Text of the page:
Commentary: If a Harley-Davidson motorcycle isn't 'made in America’, is it still a Harley-Davidson?

Commentary: If a Harley-Davidson motorcycle isn't 'made in America’, is it still a Harley-Davidson?

US President Donald trump may be pursuing his "America First" agenda putting higher tariffs on foreign products to prioritise domestic ones. But whether a product is local or foreign made won't stop American consumers from buying some, says one observer

WEST VIRGINIA: Harley-Davidson was one of the US president’s favourite companies less than six months ago. Now it’s the latest business to feel his wrath.

That’s because on Jun 25, Harley-Davidson announced it will move some of its production overseas.

The iconic American motorcycle brand said it was doing this to avoid retaliatory tariffs imposed by the European Union in response to US import taxes.

“A Harley-Davidson should never be built in another country – never!” President Donald Trump tweeted “Their employees and customers are already very angry at them. If they move, watch, it will be the beginning of the end.”

Back in February, things were very different. At a meeting with executives at the White House, Trump praised Harley-Davidson for being “a true American icon, one of the greats,” and thanked them “for building things in America.”

Trump’s anger at Harley’s announcement is understandable. He wants to promote Harley-Davidson for his “America First” agenda.

The goal of this approach is to protect and create American manufacturing jobs. With Harley taking the production of its EU-bound bikes abroad, this does not look like a success for Trump.

But in a world that depends on global supply chains, what makes a product truly “made in America”? Is a Harley really an all-American bike? Who even cares?

READ: We may be in the early stages of a new Cold War, a commentary

READ: Fork in the road as brewing trade war hints at revision of US-China relations


For consumers hoping to figure out if a product is made in the US, it’s trickier than you’d think.

Products like American soybeans or corn are pretty clear-cut: They are grown and harvested in the US by American farmers, in states like North Dakota and Iowa. The only inputs are seeds, land, fertiliser and water – all of which are easily found in the US.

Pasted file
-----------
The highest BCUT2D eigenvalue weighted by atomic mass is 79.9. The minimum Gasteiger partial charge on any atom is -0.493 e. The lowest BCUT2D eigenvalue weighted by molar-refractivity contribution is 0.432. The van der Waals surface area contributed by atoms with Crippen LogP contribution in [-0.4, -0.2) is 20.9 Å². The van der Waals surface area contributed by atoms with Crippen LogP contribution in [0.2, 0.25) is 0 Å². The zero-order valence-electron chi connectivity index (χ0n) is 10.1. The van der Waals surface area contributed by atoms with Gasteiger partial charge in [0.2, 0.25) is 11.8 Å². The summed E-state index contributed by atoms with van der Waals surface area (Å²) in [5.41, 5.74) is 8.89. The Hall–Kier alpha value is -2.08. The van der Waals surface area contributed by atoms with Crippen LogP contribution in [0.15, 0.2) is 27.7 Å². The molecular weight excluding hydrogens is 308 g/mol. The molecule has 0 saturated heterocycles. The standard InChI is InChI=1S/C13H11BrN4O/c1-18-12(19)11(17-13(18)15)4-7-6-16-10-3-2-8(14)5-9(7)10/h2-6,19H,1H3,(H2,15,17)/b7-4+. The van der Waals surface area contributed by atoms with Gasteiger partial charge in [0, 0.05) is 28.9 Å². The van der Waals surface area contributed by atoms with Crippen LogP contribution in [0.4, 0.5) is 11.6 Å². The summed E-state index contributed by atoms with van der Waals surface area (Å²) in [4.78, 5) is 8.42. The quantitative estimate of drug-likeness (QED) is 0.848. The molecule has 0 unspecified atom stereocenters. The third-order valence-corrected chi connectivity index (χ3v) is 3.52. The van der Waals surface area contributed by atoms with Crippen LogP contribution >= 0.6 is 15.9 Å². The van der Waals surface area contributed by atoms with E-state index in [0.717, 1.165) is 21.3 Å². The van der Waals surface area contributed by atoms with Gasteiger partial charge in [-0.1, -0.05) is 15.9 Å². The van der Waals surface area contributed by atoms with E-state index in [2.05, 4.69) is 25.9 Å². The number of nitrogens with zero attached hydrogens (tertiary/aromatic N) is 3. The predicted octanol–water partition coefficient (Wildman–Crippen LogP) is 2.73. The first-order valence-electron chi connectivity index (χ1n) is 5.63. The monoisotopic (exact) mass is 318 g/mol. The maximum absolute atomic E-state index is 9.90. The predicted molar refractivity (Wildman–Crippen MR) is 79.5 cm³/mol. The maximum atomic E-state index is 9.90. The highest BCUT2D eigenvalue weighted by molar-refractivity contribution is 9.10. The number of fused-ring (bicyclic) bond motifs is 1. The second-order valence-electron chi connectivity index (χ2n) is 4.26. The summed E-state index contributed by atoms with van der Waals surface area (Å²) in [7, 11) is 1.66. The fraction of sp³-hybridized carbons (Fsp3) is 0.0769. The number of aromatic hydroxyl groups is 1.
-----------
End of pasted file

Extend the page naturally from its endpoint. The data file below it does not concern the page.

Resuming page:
American farms
Workers at a farm in the US. (AFP/Sandy Huffaker) 

“American-made” clothing, on the other hand, becomes more ambiguous. Even when a garment is sewn in a factory in New York or Los Angeles, earning it its “Made in USA” tag, the fabric or thread may have been spun in Bangladesh or India with American-grown cotton.

US Federal Trade Commission has a 40-page document that thoroughly explains what makes an item “Made in USA”.

To earn that designation, a product has to be “all or virtually all” made in a US state or territory. Only automobiles, textiles, fur and wool must disclose their US content at the point of sale. Other products may use the tag as long as they follow the guidelines.

READ: A Trump doctrine emerges - it is coherent but radical and wrong, a commentary


Let’s take a closer look at vehicles.

The parts that comprise “American-made” motorcycles and cars have been shuttled back and forth over North American borders ever since the North American Free Trade Agreement was signed in 1993.

American auto manufacturers like Ford and Chevrolet depend on parts from Mexico and the EU and often assemble their cars in Canada.

American University business professor Frank DuBois created the 2016 Made in America Auto Index as a more accurate indicator of how much of a car benefits the US economy. His results reveal the fine line between foreign and domestic.

For instance, Japanese carmaker Toyota assembled its 2017 Camry in the US with an American-made engine and transmission. Three-quarters of the parts came from either the US or Canada, giving it a “total domestic content” score of 78.5 per cent.

Similarly, Tokyo-based Honda built its Accord in the US with an American engine, Japanese transmission and 80 per cent US or Canadian parts, giving it a score of 81 per cent.

American Honda Motor introduces the 2018 Honda Accord at the Garden Theater in Detroit